release the hounds and the tendersaurus rex



Let’s just get it out of the way right now: fuck yeah.

Okay. We are no longer six-year-olds and no, it won’t match the magic of seeing believable dinosaurs on the big screen for the first time. We know this. Or we should. And that is completely okay. Because this movie is fun.

I love how memeable it made itself. Maybe I should resent that. Maybe I should go off on some cantankerous rant about how people are trying to commodify everything I hold dear, blah blah blah. But that argument makes no sense because nobody made the first movie to make us future millennials feel good. Or to give us memories. They did it to make money, same as this one. The same as when our classic JP shirt-wearing programmer pines for “that legit park,” with “real” dinosaurs, not these genetically engineered monsters, and our heroine snaps back, “we’ve been doing genetic engineering this whole time!” They’ve been trying to make blockbusters this whole time. Begrudging someone trying to further commodify a previous success seems nuts to me. At least if the movie doesn’t suck. And this one doesn’t.

But anyway, holy crap raptors!

I wonder if originally they talked about Pratt’s character Owen having been on a K-9 unit during his military career? They didn’t mention it but maybe they had intended to–before they were informed they’d be shipping adverts for the movie Max with the theatrical release. Probably that wouldn’t have been the best juxtaposition ever. But it doesn’t really matter if he was gone into with such detail or not, because boy and his dogs. I mean, raptors. I hated raptors in the first movie(s). They scared the shit out of me. I received a toy raptor who roared when you moved its leg back; I kept it in a bag inside a box inside another box at the farthest, darkest corner of my closet at night, convinced that if it broke free it would attack me in my sleep. I had always, at midnight showings of the first movie, found endearing how we adopt the T-Rex as our champion, and I would never have thought it would happen with raptors. But oh man, as soon as we saw him soothing them in their faceguards–which incidentally reminded me with a miserable stab of this picture so much–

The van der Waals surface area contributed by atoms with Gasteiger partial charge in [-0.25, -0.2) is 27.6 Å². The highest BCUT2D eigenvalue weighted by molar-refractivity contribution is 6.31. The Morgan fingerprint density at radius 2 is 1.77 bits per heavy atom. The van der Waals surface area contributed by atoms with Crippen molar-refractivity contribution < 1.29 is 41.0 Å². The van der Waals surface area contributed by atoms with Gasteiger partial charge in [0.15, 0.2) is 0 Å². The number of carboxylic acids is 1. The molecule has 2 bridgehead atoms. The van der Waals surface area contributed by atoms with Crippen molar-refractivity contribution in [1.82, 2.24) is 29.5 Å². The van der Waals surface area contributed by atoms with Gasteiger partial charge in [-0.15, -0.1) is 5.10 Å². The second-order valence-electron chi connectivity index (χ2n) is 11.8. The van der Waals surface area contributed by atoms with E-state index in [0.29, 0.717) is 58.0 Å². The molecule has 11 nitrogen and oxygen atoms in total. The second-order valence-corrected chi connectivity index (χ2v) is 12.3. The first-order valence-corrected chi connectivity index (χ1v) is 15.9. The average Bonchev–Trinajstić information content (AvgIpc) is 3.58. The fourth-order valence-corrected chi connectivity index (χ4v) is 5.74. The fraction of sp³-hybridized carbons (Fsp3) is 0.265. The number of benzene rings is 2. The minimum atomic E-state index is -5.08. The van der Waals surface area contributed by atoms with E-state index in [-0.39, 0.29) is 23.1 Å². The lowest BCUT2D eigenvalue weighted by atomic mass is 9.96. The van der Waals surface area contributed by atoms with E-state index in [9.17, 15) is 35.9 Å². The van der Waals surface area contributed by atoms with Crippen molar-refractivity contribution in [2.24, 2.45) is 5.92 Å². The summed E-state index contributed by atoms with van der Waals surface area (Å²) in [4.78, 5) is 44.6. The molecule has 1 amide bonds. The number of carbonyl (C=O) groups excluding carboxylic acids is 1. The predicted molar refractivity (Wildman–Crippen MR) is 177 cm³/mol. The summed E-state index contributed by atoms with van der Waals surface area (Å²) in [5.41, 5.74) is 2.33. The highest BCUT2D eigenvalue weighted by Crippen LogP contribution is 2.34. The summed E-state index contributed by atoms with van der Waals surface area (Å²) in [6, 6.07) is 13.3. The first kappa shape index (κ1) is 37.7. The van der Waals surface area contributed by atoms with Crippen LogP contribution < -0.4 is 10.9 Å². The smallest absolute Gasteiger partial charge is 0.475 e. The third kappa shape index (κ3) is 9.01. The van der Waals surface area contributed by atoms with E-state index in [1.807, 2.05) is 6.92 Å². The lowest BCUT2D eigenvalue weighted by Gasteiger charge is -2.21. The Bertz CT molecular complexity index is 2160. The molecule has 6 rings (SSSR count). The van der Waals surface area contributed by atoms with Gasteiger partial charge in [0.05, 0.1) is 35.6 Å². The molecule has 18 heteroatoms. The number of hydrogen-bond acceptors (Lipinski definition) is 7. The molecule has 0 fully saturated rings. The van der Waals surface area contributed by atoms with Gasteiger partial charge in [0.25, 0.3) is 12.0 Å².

–I dreaded a Where The Red Fern Grows scene. (Feeding this was a confusion over the dogs’ names in that story: I was sure one was called Blue, and was distraught for her in advance. The dogs’ actual names are Old Dan and Little Ann.) I did not, however, anticipate the return of the T-Rex. Or–not until the trail of dead brontosauruses, anyway–that we would be brought to turn our hearts against the genetically-blended dinosaur, whose introduction seemed at first calculated to stir us to pity. I would be an easy target–between my one dog, poorly socialized before we adopted him, and my other dog, whose care includes years of behaviorists and rehabilitation attempts, all this talk of the Indominus Rex being psychotic and confused definitely raised my pity hackles. But then–in a move I kind of wonder if those with redder political stripes than I will start ranting about, “liberal dinosaur bias” or something–as soon as you hear “she’s killing for sport,” all bets for pity are off. Sadistic little shit, stop killing all the other dinosaurs! You’re not even hungry!

I had more fear, at the end, that Owen would have to kill one of his raptors than that any humans would die. I was all don’tbreakhisheartdon’tbreakhisheartdon’tbreakhisheart. And thank you, T-Rex, to the rescue! The incidental guardian not just of mankind but of our tender feelings. All hail Tendersaurus Rex, King of the Dinosaurs! When I, the last person in the audience to realize what was happening, finally saw you emerge from Paddock 9, it was the best damn part of the whole movie. “FUCK YEAH THE T-REX IS HERE. SHE’S GONNA FIX THINGS PEOPLE.” And she did. Because T-Rex.

(PS: I’d forgotten the heels controversy, and I rolled my eyes at her heels right up until Owen asks her to take them off. At which point I was all, “oh no you don’t, my mother learned to run full-tilt in heels working in a hospital, and you don’t get to wave your hand and decide accoutrements coded feminine by society are de facto inferior for dinosaur stalking, goddammit. So I am not on board the ridiculous heels train. You keep rocking those stilettos, honey.)


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